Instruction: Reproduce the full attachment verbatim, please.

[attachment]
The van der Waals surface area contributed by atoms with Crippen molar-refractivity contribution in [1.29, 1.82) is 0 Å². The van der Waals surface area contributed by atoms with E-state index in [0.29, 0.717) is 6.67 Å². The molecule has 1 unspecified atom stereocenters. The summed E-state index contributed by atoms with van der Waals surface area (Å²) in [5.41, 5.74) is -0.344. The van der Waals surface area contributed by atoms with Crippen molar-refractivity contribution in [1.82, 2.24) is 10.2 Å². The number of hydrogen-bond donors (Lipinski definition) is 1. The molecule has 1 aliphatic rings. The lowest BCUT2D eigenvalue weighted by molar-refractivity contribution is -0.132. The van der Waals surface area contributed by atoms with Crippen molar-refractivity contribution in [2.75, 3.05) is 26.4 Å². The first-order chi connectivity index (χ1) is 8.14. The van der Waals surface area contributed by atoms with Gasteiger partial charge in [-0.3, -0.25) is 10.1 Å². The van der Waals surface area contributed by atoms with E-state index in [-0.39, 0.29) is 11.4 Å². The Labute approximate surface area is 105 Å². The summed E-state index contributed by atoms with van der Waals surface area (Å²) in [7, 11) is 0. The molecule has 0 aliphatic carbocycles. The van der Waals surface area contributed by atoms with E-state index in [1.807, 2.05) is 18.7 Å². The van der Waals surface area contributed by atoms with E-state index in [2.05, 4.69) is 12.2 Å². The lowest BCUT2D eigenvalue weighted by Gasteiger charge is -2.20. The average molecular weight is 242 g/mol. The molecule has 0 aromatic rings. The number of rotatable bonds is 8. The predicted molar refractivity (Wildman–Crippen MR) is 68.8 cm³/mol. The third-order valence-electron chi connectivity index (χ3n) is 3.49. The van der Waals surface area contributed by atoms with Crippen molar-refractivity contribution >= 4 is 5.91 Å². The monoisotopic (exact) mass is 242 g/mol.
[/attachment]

The van der Waals surface area contributed by atoms with Crippen molar-refractivity contribution in [1.29, 1.82) is 0 Å². The van der Waals surface area contributed by atoms with E-state index in [0.29, 0.717) is 6.67 Å². The molecule has 1 unspecified atom stereocenters. The summed E-state index contributed by atoms with van der Waals surface area (Å²) in [5.41, 5.74) is -0.344. The van der Waals surface area contributed by atoms with Crippen molar-refractivity contribution in [1.82, 2.24) is 10.2 Å². The number of hydrogen-bond donors (Lipinski definition) is 1. The molecule has 1 aliphatic rings. The lowest BCUT2D eigenvalue weighted by molar-refractivity contribution is -0.132. The van der Waals surface area contributed by atoms with Crippen molar-refractivity contribution in [2.75, 3.05) is 26.4 Å². The first-order chi connectivity index (χ1) is 8.14. The van der Waals surface area contributed by atoms with Gasteiger partial charge in [-0.3, -0.25) is 10.1 Å². The van der Waals surface area contributed by atoms with E-state index in [-0.39, 0.29) is 11.4 Å². The Labute approximate surface area is 105 Å². The summed E-state index contributed by atoms with van der Waals surface area (Å²) in [7, 11) is 0. The molecule has 0 aliphatic carbocycles. The van der Waals surface area contributed by atoms with E-state index in [1.807, 2.05) is 18.7 Å². The van der Waals surface area contributed by atoms with E-state index in [2.05, 4.69) is 12.2 Å². The lowest BCUT2D eigenvalue weighted by Gasteiger charge is -2.20. The average molecular weight is 242 g/mol. The molecule has 0 aromatic rings. The number of rotatable bonds is 8. The predicted molar refractivity (Wildman–Crippen MR) is 68.8 cm³/mol. The third-order valence-electron chi connectivity index (χ3n) is 3.49. The van der Waals surface area contributed by atoms with Crippen molar-refractivity contribution >= 4 is 5.91 Å². The monoisotopic (exact) mass is 242 g/mol.